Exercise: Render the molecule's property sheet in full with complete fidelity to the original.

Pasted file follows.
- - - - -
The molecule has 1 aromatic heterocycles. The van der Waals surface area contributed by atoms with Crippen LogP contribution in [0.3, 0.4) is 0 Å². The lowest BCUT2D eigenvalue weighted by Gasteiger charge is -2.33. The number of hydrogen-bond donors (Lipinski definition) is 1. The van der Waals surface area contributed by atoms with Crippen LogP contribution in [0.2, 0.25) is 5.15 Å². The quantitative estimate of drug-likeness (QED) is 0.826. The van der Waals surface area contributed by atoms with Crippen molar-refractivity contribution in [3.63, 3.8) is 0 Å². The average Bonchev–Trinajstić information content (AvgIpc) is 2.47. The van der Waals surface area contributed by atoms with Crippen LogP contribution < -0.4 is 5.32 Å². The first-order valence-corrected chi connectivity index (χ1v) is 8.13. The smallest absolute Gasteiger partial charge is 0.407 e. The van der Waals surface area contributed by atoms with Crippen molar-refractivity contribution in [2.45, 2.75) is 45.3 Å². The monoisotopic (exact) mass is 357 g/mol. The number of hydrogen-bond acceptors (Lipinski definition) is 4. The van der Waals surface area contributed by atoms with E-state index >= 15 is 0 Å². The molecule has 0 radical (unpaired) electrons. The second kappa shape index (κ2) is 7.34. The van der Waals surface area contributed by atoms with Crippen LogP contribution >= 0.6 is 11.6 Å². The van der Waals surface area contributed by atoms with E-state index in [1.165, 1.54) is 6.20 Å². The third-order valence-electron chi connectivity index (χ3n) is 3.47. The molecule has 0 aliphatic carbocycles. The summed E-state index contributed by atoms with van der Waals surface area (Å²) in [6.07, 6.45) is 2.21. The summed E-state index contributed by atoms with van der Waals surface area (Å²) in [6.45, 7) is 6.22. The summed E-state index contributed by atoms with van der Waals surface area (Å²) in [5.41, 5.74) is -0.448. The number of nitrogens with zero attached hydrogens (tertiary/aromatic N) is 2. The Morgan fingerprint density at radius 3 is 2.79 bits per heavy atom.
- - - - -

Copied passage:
The molecule has 1 aromatic heterocycles. The van der Waals surface area contributed by atoms with Crippen LogP contribution in [0.3, 0.4) is 0 Å². The lowest BCUT2D eigenvalue weighted by Gasteiger charge is -2.33. The number of hydrogen-bond donors (Lipinski definition) is 1. The van der Waals surface area contributed by atoms with Crippen LogP contribution in [0.2, 0.25) is 5.15 Å². The quantitative estimate of drug-likeness (QED) is 0.826. The van der Waals surface area contributed by atoms with Crippen molar-refractivity contribution in [3.63, 3.8) is 0 Å². The average Bonchev–Trinajstić information content (AvgIpc) is 2.47. The van der Waals surface area contributed by atoms with Crippen LogP contribution < -0.4 is 5.32 Å². The first-order valence-corrected chi connectivity index (χ1v) is 8.13. The smallest absolute Gasteiger partial charge is 0.407 e. The van der Waals surface area contributed by atoms with Crippen molar-refractivity contribution in [2.45, 2.75) is 45.3 Å². The monoisotopic (exact) mass is 357 g/mol. The number of hydrogen-bond acceptors (Lipinski definition) is 4. The van der Waals surface area contributed by atoms with E-state index >= 15 is 0 Å². The molecule has 0 radical (unpaired) electrons. The second kappa shape index (κ2) is 7.34. The van der Waals surface area contributed by atoms with Crippen LogP contribution >= 0.6 is 11.6 Å². The van der Waals surface area contributed by atoms with E-state index in [1.165, 1.54) is 6.20 Å². The third-order valence-electron chi connectivity index (χ3n) is 3.47. The molecule has 0 aliphatic carbocycles. The summed E-state index contributed by atoms with van der Waals surface area (Å²) in [6.07, 6.45) is 2.21. The summed E-state index contributed by atoms with van der Waals surface area (Å²) in [6.45, 7) is 6.22. The summed E-state index contributed by atoms with van der Waals surface area (Å²) in [5.41, 5.74) is -0.448. The number of nitrogens with zero attached hydrogens (tertiary/aromatic N) is 2. The Morgan fingerprint density at radius 3 is 2.79 bits per heavy atom.